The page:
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  • Polymer chemist Samantha Nowak recently joined Brookhaven Lab's Center for Functional Nanomaterials as a postdoctoral researcher studying polymer self-assembly. Here, she holds silicon wafers containing block copolymer thin films. In front of her is a plasma etch tool, which she uses to remove the domains of one of the
    Brookhaven National Laboratory
    Polymer chemist Samantha Nowak recently joined Brookhaven Lab's Center for Functional Nanomaterials as a postdoctoral researcher studying polymer self-assembly. Here, she holds silicon wafers containing block copolymer thin films. In front of her is a plasma etch tool, which she uses to remove the domains of one of the "blocks," or polymers, in the block copolymer. This removal is part of a process that helps Nowak better see the nanoscale self-assembled patterns (using a scanning electron microscope) formed by the block copolymer.
  • A block copolymer consists of different molecule chains (indicated by the blue and red lines above) linked together.
    A block copolymer consists of different molecule chains (indicated by the blue and red lines above) linked together.
  • An illustration of the three-dimensional gyroid structure. This geometric configuration is found in butterfly wings and elsewhere in nature.
    An illustration of the three-dimensional gyroid structure. This geometric configuration is found in butterfly wings and elsewhere in nature.
  • Atomic force microscope images of a sugar-polyolefin conjugate ultrathin film (30 nanometers) at room temperature that the Sita Research Group heated to 140 degrees Fahrenheit for different lengths of time: (a) original ultrathin film, (b) after 14 hours, (c) a zoomed-in region corresponding to the white square in (b), (d) after 24 hours, (e) zoomed-in region corresponding to the white square in (d), and (f) after 48 hours. The images reveal how the morphology evolves in response to heating over time.
    Journal of the American Chemical Society 2017, 139, 5281–5284.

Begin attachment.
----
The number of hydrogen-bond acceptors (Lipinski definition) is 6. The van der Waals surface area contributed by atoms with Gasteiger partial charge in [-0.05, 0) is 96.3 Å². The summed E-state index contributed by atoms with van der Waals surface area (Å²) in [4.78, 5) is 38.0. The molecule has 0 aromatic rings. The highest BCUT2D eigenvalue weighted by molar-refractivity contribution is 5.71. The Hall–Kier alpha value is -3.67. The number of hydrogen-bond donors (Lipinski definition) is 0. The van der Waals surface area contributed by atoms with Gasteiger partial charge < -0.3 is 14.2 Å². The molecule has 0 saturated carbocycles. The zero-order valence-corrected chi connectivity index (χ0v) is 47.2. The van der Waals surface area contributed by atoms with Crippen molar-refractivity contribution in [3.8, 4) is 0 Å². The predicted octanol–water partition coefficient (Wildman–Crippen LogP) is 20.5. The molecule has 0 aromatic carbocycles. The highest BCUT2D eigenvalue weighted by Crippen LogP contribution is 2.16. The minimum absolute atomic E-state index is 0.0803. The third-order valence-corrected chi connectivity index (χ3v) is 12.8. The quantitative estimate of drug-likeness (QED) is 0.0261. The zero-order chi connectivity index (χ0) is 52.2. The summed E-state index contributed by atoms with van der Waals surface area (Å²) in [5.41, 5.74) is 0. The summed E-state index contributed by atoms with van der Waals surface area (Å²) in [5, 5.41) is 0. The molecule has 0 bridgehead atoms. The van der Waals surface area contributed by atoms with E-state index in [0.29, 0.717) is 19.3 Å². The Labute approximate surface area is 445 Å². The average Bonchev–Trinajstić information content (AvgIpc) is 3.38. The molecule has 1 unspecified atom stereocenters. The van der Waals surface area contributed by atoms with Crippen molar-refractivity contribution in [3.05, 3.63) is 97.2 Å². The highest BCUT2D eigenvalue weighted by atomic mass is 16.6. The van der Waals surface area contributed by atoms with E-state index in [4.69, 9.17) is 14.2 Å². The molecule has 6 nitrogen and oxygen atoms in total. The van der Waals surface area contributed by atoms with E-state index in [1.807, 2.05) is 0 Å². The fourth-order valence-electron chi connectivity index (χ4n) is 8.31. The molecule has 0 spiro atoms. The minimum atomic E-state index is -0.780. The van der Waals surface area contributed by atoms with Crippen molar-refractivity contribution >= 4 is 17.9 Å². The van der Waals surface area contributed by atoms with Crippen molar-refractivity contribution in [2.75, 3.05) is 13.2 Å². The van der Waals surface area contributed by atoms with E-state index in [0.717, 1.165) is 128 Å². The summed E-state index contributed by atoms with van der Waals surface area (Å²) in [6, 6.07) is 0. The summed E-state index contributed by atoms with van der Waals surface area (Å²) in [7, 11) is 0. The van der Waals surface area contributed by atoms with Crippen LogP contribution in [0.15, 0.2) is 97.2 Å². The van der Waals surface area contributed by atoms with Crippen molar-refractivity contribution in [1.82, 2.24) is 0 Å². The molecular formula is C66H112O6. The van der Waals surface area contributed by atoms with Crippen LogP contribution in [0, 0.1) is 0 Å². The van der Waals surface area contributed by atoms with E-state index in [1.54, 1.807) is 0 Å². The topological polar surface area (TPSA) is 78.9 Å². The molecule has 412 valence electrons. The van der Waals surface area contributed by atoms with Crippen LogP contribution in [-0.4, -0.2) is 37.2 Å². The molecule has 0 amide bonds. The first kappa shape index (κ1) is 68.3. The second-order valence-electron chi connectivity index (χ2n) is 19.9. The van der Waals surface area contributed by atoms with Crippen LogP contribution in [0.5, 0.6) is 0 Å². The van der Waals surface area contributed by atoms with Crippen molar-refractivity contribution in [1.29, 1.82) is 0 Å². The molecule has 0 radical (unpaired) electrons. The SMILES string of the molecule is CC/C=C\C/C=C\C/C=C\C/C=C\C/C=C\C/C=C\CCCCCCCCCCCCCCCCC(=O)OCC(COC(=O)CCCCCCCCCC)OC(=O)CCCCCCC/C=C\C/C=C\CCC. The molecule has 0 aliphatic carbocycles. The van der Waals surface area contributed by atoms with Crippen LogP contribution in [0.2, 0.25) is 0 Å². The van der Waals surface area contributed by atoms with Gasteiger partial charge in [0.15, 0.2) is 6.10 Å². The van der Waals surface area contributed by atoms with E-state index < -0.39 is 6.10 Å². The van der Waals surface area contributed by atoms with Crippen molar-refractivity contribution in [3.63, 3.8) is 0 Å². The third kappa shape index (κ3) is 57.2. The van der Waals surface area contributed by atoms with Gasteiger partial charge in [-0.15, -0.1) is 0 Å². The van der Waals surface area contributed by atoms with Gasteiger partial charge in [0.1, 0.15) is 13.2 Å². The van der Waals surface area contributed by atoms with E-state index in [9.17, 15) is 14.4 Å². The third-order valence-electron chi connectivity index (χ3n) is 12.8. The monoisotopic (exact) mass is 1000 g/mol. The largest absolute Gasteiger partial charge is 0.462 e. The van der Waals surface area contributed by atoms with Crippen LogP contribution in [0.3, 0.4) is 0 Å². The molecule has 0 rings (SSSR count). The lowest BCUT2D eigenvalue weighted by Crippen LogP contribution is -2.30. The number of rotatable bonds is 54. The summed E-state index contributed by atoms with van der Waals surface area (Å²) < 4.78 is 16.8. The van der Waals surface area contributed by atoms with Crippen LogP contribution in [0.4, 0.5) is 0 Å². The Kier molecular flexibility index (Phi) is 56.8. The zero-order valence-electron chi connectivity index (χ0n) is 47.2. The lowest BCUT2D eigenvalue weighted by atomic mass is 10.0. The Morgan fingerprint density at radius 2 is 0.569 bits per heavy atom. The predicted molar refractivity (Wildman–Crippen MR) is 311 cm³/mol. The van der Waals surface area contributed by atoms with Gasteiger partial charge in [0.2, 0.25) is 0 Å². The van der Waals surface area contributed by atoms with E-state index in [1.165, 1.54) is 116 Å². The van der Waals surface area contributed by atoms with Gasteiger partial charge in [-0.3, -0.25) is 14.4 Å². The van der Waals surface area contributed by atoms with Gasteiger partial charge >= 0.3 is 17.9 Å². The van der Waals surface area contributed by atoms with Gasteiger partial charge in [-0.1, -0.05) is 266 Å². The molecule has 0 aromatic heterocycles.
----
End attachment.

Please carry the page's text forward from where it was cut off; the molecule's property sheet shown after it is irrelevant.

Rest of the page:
Atomic force microscope images of a sugar-polyolefin conjugate ultrathin film (30 nanometers) at room temperature that the Sita Research Group heated to 140 degrees Fahrenheit for different lengths of time: (a) original ultrathin film, (b) after 14 hours, (c) a zoomed-in region corresponding to the white square in (b), (d) after 24 hours, (e) zoomed-in region corresponding to the white square in (d), and (f) after 48 hours. The images reveal how the morphology evolves in response to heating over time.
  • Samantha Nowak (front row, left) recently joined the Center for Functional Nanomaterials as a postdoctoral researcher in the Electronic Nanomaterials Group, led by Kevin Yager (back row, second from right).
    Brookhaven National Laboratory
    Samantha Nowak (front row, left) recently joined the Center for Functional Nanomaterials as a postdoctoral researcher in the Electronic Nanomaterials Group, led by Kevin Yager (back row, second from right).
  • Conventionally, block copolymers self-assemble into a limited range of morphologies, such as spheres and lamellae. But by using appropriate block copolymer blends and a chemically patterned substrate that contains the
    Brookhaven National Laboratory
    Conventionally, block copolymers self-assemble into a limited range of morphologies, such as spheres and lamellae. But by using appropriate block copolymer blends and a chemically patterned substrate that contains the "instructions" for which morphologies appear where, scientists can significantly expand this range. Nowak, Yager, and other CFN scientists recently obtained four different nanostructures—dots, lines, horizontal lamellae, and hexagonally perforated lamellae—in predetermined regions of a single substrate.
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